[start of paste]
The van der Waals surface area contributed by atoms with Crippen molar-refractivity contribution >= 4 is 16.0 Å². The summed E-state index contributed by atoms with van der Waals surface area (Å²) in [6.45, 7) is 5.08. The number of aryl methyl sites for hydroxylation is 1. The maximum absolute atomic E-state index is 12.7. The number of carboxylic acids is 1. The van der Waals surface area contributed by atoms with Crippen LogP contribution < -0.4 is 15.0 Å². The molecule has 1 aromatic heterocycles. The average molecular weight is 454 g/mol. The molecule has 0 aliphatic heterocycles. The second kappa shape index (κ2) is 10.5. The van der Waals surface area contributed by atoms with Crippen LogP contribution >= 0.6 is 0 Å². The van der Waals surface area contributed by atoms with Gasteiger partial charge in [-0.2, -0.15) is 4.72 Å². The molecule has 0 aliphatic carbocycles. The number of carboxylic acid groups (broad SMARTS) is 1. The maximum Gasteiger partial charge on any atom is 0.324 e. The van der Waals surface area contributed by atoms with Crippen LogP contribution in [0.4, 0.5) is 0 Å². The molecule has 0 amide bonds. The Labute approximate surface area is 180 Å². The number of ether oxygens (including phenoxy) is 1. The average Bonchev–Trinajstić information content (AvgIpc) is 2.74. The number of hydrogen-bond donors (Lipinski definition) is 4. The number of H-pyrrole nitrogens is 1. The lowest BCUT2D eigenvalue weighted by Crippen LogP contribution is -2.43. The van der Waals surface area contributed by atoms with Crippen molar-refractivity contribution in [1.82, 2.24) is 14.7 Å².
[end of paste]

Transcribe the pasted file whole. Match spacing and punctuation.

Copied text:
The van der Waals surface area contributed by atoms with Crippen molar-refractivity contribution >= 4 is 16.0 Å². The summed E-state index contributed by atoms with van der Waals surface area (Å²) in [6.45, 7) is 5.08. The number of aryl methyl sites for hydroxylation is 1. The maximum absolute atomic E-state index is 12.7. The number of carboxylic acids is 1. The van der Waals surface area contributed by atoms with Crippen LogP contribution < -0.4 is 15.0 Å². The molecule has 1 aromatic heterocycles. The average molecular weight is 454 g/mol. The molecule has 0 aliphatic heterocycles. The second kappa shape index (κ2) is 10.5. The van der Waals surface area contributed by atoms with Crippen LogP contribution >= 0.6 is 0 Å². The van der Waals surface area contributed by atoms with Gasteiger partial charge in [-0.2, -0.15) is 4.72 Å². The molecule has 0 aliphatic carbocycles. The number of carboxylic acid groups (broad SMARTS) is 1. The maximum Gasteiger partial charge on any atom is 0.324 e. The van der Waals surface area contributed by atoms with Crippen LogP contribution in [0.4, 0.5) is 0 Å². The molecule has 0 amide bonds. The Labute approximate surface area is 180 Å². The number of ether oxygens (including phenoxy) is 1. The average Bonchev–Trinajstić information content (AvgIpc) is 2.74. The number of hydrogen-bond donors (Lipinski definition) is 4. The number of H-pyrrole nitrogens is 1. The lowest BCUT2D eigenvalue weighted by Crippen LogP contribution is -2.43. The van der Waals surface area contributed by atoms with Crippen molar-refractivity contribution in [1.82, 2.24) is 14.7 Å².